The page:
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Chromecast: Google in the Living Room, Take Two - Page 2

post #31 of 476
Thread Starter 
Quote:
Originally Posted by wildgoose View Post

I wonder how good the video quality is and whether it supports subtitle on netflix....

It's 1080p video, with 5.1 sound. How good is it compared to Roku, PS3, AppleTV, Blu-ray players and myriad other devices? That remains to be seen.
post #32 of 476
Thread Starter 
Quote:
Originally Posted by Ruhnie View Post

Possibly really dumb question, but will this work directly plugged into an A/V receiver? Otherwise what's the point if you can't pump the audio through your system?

The answer is yes. I found a quote in an article from The Verge -
Quote:
"and can be plugged right into an A/V receiver if your TV doesn't have an extra port"
post #33 of 476
Quote:
Originally Posted by Lazarus Dark View Post

However, who in the heck doesn't have their photos in the cloud these days? It will show anything from the Chrome browser, so just go to your G+ photos or Tumbler or wherever you keep your pics.

I shoot exclusively in raw, so unless I go through and process every photo, the cloud is out for me. The sizes are currently too big for the cloud. Even a pedestrian family reunion will net me around 16gigs in a weekend. I exceed the 1 terabyte file limit too. I know, I have a problem. ^_^;

Besides that, I'm more interested in my movie collection on my computer, which is DEFINITELY not cloud friendly. ^_^;
post #34 of 476
The fact that it needs to be plugged in to a USB port for power? or charging really defeats the small stature. I'd hate to have to dig behind my AVR or TV every day to pull it out and charge it.

The Roku stick is a much better streaming device and for Apple households the Apple TV is still better in most ways.
post #35 of 476
Quote:
Originally Posted by Kini62 View Post

I'd hate to have to dig behind my AVR or TV every day to pull it out and charge it.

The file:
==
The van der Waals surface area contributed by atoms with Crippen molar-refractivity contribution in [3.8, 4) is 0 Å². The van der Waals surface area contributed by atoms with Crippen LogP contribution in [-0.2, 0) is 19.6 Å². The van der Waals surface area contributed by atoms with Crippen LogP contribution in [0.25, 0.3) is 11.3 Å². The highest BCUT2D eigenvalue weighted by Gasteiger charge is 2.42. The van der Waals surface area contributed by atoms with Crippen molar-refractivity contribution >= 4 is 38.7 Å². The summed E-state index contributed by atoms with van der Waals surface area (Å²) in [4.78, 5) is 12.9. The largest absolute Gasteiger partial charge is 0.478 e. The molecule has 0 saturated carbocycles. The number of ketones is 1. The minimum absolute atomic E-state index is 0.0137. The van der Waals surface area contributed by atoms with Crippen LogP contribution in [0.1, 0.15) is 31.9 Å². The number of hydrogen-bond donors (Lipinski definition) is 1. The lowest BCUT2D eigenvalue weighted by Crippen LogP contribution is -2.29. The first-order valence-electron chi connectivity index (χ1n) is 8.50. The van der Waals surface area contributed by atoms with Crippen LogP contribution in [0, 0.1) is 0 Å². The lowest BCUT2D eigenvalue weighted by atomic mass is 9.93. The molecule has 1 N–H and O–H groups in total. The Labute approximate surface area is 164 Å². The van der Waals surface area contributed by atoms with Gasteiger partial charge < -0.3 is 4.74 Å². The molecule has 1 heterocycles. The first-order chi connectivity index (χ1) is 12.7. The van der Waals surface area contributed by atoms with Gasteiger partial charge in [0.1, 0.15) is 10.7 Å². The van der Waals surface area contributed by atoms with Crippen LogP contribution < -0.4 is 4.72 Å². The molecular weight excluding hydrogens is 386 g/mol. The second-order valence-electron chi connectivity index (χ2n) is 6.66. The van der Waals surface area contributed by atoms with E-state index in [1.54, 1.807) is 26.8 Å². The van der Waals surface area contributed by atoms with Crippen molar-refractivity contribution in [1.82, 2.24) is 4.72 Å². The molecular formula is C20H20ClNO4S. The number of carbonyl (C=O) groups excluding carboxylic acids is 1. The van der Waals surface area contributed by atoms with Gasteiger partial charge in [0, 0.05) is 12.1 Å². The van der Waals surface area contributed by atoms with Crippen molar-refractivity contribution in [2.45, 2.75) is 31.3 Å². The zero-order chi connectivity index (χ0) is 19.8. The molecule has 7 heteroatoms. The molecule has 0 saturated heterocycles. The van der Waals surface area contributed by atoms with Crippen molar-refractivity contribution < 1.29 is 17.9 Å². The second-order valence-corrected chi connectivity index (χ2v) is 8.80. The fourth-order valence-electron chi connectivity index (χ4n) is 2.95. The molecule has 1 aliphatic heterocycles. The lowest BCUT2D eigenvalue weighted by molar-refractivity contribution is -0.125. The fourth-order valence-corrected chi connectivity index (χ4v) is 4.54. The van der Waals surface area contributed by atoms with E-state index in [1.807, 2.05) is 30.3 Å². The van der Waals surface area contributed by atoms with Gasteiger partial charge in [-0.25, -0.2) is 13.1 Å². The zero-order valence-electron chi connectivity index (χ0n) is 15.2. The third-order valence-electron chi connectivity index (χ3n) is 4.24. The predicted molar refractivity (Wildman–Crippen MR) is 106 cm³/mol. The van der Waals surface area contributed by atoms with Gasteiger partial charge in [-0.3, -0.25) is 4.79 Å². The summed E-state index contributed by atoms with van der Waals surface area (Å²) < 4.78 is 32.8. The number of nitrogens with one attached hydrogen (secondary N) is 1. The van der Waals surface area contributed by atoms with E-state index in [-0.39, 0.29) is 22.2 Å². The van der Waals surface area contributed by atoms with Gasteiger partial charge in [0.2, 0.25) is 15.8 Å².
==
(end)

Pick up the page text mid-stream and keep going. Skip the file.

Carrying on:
What? Why wouldn't you just leave it plugged in and never touch it again?
post #36 of 476
Quote:
Originally Posted by Kini62 View Post

The fact that it needs to be plugged in to a USB port for power? or charging really defeats the small stature. I'd hate to have to dig behind my AVR or TV every day to pull it out and charge it.

The Roku stick is a much better streaming device and for Apple households the Apple TV is still better in most ways.

You don't have to do that. It uses the USB port to power it and it comes with the charger that the usb plug plugs into. You just need the extra outlet behind your TV.
post #37 of 476
This seems like an excellent tool for traveling.

Before I found out about this today I was looking at new phones. My upgrade is soon.
I was thinking of connecting my old phone into my TV. My phone has HDMI out, so I am thinking of doing that and getting a sixaxis.
post #38 of 476
Ordered...for $35, I am simply curious to see what it will do.
post #39 of 476
Ordered. For $35 bucks plus Netflix its a steal. I might actually buy one of these too now:

http://buy.thegameklip.com/products/gameklip-galaxy-siii
post #40 of 476
Quote:
Originally Posted by reddog007 View Post

This seems like an excellent tool for traveling.

Before I found out about this today I was looking at new phones. My upgrade is soon.
I was thinking of connecting my old phone into my TV. My phone has HDMI out, so I am thinking of doing that and getting a sixaxis.

This is why I ordered one. Looks like a nice little easy to carry device to plug into hotel TV's.
post #41 of 476
$35.00 Google USB spy dongle , now google can monetize it further selling TV watching data !biggrin.gif
All kidding aside for the price and 3 months of Netflix to get started for those thinking of subscribing it's like an $11.00 deal so it's all good.
I don't have the need for it at the moment my TV's , PS3 and PC's are all DNLA networked so I'm good.
post #42 of 476
So its basically the same as I can already do with with my Iphone5 Netflix/Youtube to my samsung smart tv?